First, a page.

When asked about the reason for advocating the need to increase team members’ cultural intelligence, Sugiyama-san made a clear point on the importance of surviving in business, “As you know, we now live in the VUCA world. To survive in this environment, we need to be agile enough to adapt to changes and come up with new actionable ideas to keep up with the world. We have to even change our business model when the environment changes.”

Sugiyama-san believes that the key to finding new ideas come from a new combination of existing ideas. With many ideas and knowledge existing across the world caught in “pockets” divided by geography, language or culture, it is therefore important to connect people of diverse backgrounds together to collectively discover new learnings. “Diversity is a key ingredient in business survival in the VUCA world”, he added.

However, diversity is a double-edged sword. On one hand it opens a world of knowledge and opportunity, but it also opens to people-related challenges if not well-managed. Sugiyama-san emphasizes on some rules from his modern-day management playbook:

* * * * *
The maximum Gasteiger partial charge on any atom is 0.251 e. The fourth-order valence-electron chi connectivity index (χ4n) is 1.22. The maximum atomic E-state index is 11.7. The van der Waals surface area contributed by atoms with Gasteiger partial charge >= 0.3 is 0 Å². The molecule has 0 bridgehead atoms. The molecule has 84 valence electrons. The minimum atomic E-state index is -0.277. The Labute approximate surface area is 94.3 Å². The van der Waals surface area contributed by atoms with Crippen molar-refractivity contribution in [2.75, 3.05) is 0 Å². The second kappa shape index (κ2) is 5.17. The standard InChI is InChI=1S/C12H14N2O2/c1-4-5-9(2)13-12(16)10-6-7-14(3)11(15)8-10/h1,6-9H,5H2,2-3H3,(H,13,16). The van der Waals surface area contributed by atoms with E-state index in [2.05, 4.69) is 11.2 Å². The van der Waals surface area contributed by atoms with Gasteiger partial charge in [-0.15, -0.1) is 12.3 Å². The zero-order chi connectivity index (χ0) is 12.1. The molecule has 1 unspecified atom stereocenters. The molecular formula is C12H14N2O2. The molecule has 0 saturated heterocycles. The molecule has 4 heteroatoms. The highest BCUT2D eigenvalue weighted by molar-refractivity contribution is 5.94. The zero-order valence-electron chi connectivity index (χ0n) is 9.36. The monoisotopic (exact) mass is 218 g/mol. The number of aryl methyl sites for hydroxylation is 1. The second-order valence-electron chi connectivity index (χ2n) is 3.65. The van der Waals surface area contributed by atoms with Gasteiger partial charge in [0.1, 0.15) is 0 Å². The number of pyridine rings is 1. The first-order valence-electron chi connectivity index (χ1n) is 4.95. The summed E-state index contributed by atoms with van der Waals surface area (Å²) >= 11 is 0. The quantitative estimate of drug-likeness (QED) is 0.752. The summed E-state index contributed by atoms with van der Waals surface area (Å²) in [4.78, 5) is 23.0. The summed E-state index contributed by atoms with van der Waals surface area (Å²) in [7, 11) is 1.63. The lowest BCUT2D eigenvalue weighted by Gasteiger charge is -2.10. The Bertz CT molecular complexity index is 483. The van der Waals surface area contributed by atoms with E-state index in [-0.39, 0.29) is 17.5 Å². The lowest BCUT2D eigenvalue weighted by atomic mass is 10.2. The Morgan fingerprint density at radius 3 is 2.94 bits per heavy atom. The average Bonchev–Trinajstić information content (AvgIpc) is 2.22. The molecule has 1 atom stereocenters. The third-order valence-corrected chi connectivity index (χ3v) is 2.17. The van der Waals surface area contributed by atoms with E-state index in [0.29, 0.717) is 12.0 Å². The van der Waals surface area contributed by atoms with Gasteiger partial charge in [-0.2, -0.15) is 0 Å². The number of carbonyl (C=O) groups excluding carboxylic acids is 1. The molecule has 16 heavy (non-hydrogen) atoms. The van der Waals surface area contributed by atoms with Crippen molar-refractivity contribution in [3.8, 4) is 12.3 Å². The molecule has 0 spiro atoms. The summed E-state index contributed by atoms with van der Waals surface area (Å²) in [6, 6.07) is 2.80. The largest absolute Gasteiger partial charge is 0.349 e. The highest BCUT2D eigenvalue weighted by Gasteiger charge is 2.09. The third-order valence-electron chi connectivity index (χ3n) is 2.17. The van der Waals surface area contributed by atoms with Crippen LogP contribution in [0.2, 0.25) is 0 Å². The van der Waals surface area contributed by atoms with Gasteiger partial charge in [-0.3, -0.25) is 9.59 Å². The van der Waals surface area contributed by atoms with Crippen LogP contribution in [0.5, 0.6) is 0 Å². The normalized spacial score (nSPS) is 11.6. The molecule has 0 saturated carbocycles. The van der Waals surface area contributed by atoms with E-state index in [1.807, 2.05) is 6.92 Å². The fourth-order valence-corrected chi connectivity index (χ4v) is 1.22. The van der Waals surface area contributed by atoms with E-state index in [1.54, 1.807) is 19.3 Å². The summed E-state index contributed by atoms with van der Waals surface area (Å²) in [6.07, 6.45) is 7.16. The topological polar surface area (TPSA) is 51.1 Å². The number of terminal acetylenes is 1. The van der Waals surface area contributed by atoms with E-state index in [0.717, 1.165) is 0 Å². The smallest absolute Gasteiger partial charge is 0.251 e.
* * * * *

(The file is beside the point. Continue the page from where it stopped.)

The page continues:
Sugiyama-san’s Modern-Day Management Playbook


Create a common understanding of purpose – Why are we in business, and what are we trying to achieve?


Inviting diversity to take the lead in taking action (e.g. ideation, co-creation, execution etc.)


Rallying leaders to gather around to manage diversity in an open, dynamic manner.

“Diversity management will be a difficult journey, but nevertheless an important step in the process of creating sustainability in business and in life”.

“At this point in time, it no longer matters whether you want to accept diversity or not. That ship has sailed. Now it is all about knowing the benefits of diversity and how to harness the potential in bringing positive outcomes to yourself and the people around you.”

“After all, business is all about people.”

The Role of the Leader

Taking the practical approach has always been Sugiyama-san’s method. He believes that leaders should be the one mirroring the right attitude and be the guiding path for team members to learn from. Leading a diverse team is no different.